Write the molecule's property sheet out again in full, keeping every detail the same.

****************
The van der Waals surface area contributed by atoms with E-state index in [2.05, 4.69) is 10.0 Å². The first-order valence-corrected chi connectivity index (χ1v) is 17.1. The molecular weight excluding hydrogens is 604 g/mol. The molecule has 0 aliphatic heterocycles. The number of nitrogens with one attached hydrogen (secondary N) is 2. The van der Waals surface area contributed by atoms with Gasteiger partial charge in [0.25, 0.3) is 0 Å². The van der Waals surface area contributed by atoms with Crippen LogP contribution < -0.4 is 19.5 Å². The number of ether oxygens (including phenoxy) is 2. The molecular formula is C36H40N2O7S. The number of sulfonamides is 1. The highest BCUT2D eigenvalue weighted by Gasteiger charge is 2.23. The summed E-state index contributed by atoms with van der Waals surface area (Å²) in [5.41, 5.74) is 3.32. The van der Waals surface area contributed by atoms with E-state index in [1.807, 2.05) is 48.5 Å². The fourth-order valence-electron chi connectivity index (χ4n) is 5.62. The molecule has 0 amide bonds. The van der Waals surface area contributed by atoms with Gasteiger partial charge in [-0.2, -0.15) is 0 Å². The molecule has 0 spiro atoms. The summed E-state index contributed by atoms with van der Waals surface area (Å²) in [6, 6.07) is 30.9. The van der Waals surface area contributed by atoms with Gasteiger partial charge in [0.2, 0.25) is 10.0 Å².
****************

The van der Waals surface area contributed by atoms with E-state index in [2.05, 4.69) is 10.0 Å². The first-order valence-corrected chi connectivity index (χ1v) is 17.1. The molecular weight excluding hydrogens is 604 g/mol. The molecule has 0 aliphatic heterocycles. The number of nitrogens with one attached hydrogen (secondary N) is 2. The van der Waals surface area contributed by atoms with Gasteiger partial charge in [0.25, 0.3) is 0 Å². The van der Waals surface area contributed by atoms with Crippen LogP contribution < -0.4 is 19.5 Å². The number of ether oxygens (including phenoxy) is 2. The molecular formula is C36H40N2O7S. The number of sulfonamides is 1. The highest BCUT2D eigenvalue weighted by Gasteiger charge is 2.23. The summed E-state index contributed by atoms with van der Waals surface area (Å²) in [5.41, 5.74) is 3.32. The van der Waals surface area contributed by atoms with E-state index in [1.807, 2.05) is 48.5 Å². The fourth-order valence-electron chi connectivity index (χ4n) is 5.62. The molecule has 0 amide bonds. The van der Waals surface area contributed by atoms with Gasteiger partial charge in [-0.2, -0.15) is 0 Å². The molecule has 0 spiro atoms. The summed E-state index contributed by atoms with van der Waals surface area (Å²) in [6, 6.07) is 30.9. The van der Waals surface area contributed by atoms with Gasteiger partial charge in [0.2, 0.25) is 10.0 Å².